This leads to the management team effectively comparing these discrete, highly visible innovation development programs against their nebulous, hidden, bloated traditional development programs. You’d be amazed at how often no one really wants to admit how much the legacy businesses actually cost, and how that blind attitude is enshrined in the financial tracking for the firm. Many times, especially with discrete corporate ventures, the effective cost of starting an entirely new business will be compared against the few CAPEX cost items that are discretely tracked in the existing businesses. So the venture looks ridiculously profligate.
Sin 3: Refusal to Recognize Realistic Time to Revenue
You know that old program management exhortation: Take whatever you think the schedule should be, double it, then double it again. Why do many executives hold innovation programs to such unrealistic expectations of time-to-revenue? Let’s break down three prime causes:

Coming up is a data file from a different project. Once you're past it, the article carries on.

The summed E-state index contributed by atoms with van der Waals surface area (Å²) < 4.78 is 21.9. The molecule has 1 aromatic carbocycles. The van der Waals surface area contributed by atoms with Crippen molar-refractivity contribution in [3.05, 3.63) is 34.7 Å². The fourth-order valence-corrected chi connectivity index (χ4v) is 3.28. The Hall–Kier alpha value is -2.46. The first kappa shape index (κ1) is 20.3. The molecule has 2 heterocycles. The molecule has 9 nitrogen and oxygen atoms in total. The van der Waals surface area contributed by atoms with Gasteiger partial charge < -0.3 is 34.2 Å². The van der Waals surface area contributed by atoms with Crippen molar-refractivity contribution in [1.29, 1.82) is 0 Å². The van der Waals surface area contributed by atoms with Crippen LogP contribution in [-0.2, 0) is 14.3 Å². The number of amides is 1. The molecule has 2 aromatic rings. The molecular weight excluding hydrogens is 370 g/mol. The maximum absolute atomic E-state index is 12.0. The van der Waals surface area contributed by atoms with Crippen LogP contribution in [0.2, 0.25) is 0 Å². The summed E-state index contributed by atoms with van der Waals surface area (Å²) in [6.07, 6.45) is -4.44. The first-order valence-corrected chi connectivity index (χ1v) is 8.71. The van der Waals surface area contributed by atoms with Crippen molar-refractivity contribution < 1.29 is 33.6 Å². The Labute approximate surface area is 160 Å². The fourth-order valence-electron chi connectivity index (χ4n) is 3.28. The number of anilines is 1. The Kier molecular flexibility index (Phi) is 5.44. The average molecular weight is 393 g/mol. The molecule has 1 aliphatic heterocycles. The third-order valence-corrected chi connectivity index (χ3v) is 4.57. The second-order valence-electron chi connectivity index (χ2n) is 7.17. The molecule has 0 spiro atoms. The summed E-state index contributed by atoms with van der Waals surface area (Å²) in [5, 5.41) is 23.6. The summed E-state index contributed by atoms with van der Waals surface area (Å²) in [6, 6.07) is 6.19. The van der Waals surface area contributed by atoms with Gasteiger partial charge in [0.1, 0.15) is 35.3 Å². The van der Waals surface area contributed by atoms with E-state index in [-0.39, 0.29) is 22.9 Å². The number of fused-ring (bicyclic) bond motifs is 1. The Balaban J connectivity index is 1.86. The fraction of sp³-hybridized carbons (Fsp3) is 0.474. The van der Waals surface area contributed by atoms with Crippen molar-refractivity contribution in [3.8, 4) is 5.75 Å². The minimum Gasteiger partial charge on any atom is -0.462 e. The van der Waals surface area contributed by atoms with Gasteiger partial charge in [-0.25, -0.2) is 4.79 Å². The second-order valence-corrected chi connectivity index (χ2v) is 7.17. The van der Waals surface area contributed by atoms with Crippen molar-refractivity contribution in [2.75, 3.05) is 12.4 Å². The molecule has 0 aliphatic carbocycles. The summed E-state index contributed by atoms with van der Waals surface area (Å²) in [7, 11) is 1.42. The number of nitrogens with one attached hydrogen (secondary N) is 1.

The hyper-driven executives who climb corporate ladders typical get 2-3 years in a role before being moved up or out. This leads to them kicking off new innovation programs with wildly unrealistic demands for the time it will take to launch something and see revenue – because they want the glory for themselves, not their successors.
Additionally, the business press sensationalizes overnight successes while conveniently ignoring the years of struggle it actually took those entrepreneurs. So corporate leaders – many of whom have never experienced the realities of starting a business from scratch – have completely unrealistic, inflated expectations (two guys in a garage launched Apple…why can’t you???)
Fast, Buzzy Prototypes
In today’s world of digital design and prototyping, it is incredibly fast to make 1 of something (and even a slick marketing campaign to go with it!), but actually launching the product into production, with all the attendant supply chain, quality, service, sales and support demands is brutal. It is too soul-crushing for optimistic innovators to address that long slog of thankless tasks at the beginning of a project – especially when the project’s executive sponsors don’t want to hear about that reality, either. This is only made worse by popular business gurus promising all sorts of wacky shortcuts: You’re really in a bad place as a management team if you seriously think you can reach meaningful revenue with an MVP.